As if the Hofburg Palace was not mind-boggling enough, we went on to Schonbrunn Palace.  This former summer residence of the imperial family was named after a spring found on the site.  Gloriette, the Neo-Classical façade backdropping the palace, is the crowning glory of the palace gardens.  Gilded coaches, sleighs and sedan chairs, used to transport the imperial family, are housed in the Coach Museum, the former Winter Riding School.


Staatsoper (The Vienna State Opera House) is one of the world’s most important opera houses.  It is the magnificent setting for the annual Opernball (Opera Ball), Vienna’s most elegant and talked about social affair that takes place every year on the last Thursday before Lent.  I still recall rubbing elbows with England’s Prince Phillip at the Vienna Opera Ball some three decades ago.  Cinderella at the Ball!

One of the best investments you can make in Vienna is the purchase of a Vienna Card.  It allows you to take any underground, bus or tram for a period of 72 hours and to enjoy many attractions at reduced prices.

Our Vienna Card took us to Hundertwasser House, an off-the-wall public housing building created in 1985 by Friedensreich Hundertwasser.  This off-beat artist, whose Jewish mother signed him into the Nazi Youth Party to save the family from suspicion, created Hundertwasser House as an outcry against what he called soulless modern architecture.  Reminiscent of Gaudi, this building is a melange of onion domed cupolas, bright bands of color, irregular windows, mosaic patterned ceramic tiles, uneven floors, and trees growing out of apartment windows.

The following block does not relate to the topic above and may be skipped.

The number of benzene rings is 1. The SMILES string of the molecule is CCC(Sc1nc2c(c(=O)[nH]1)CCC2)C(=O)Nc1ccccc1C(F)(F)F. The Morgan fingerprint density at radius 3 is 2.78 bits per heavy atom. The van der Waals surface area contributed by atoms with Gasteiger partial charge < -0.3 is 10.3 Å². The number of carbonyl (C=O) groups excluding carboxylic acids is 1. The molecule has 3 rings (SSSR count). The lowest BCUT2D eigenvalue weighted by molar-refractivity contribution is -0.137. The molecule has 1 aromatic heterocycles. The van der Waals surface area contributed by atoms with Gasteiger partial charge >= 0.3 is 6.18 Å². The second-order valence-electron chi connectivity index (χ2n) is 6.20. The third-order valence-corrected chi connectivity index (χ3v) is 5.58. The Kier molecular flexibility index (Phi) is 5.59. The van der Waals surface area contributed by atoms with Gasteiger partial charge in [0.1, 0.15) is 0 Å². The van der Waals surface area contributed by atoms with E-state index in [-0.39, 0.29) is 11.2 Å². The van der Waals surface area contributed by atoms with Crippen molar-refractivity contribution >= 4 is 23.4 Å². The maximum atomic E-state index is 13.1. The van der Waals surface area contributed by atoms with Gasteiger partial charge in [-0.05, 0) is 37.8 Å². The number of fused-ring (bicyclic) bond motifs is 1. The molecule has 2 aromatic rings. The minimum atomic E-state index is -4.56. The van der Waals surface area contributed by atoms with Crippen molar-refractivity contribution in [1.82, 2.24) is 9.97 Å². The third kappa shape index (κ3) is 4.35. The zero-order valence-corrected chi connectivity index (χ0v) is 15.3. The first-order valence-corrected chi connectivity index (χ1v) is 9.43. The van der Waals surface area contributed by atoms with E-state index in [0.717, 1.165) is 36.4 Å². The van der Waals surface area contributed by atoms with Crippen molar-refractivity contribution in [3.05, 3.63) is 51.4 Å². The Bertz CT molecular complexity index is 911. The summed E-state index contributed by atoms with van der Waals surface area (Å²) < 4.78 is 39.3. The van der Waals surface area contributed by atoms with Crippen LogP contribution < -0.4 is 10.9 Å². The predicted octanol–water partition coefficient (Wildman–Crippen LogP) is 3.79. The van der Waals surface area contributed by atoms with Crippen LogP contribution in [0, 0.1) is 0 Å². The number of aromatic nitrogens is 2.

The nearby KunstHausWien, a museum presenting the works and philosophy of Hundertwasser, is also the place to lunch.  The restaurant is a green oasis amid an urban concrete desert.  You can walk on an uneven, animated floor, sit on any one of 100 different style chairs, and dine on one of many tasty Austrian specialties.  In the adjacent gift shop, you can buy a pair of unmatched socks, Hundertwasser’s trademark.

Using the Vienna Card, we zipped over to Prater Fairground for a 20-minute ride on Das Wiener Riesenrad, the Giant Ferris Wheel that was constructed in 1896.  In 1945, all 30 of the wooden cabins were damaged or destroyed by bombs and fire.  Hand in hand with the reconstruction of the city, the Giant Ferris Wheel was also reconstructed.  Fifteen of the thirty cabins remain and have been turning without interruption since 1947.  It is said that if you have not taken a ride on the Giant Ferris Wheel, you have not been to Vienna.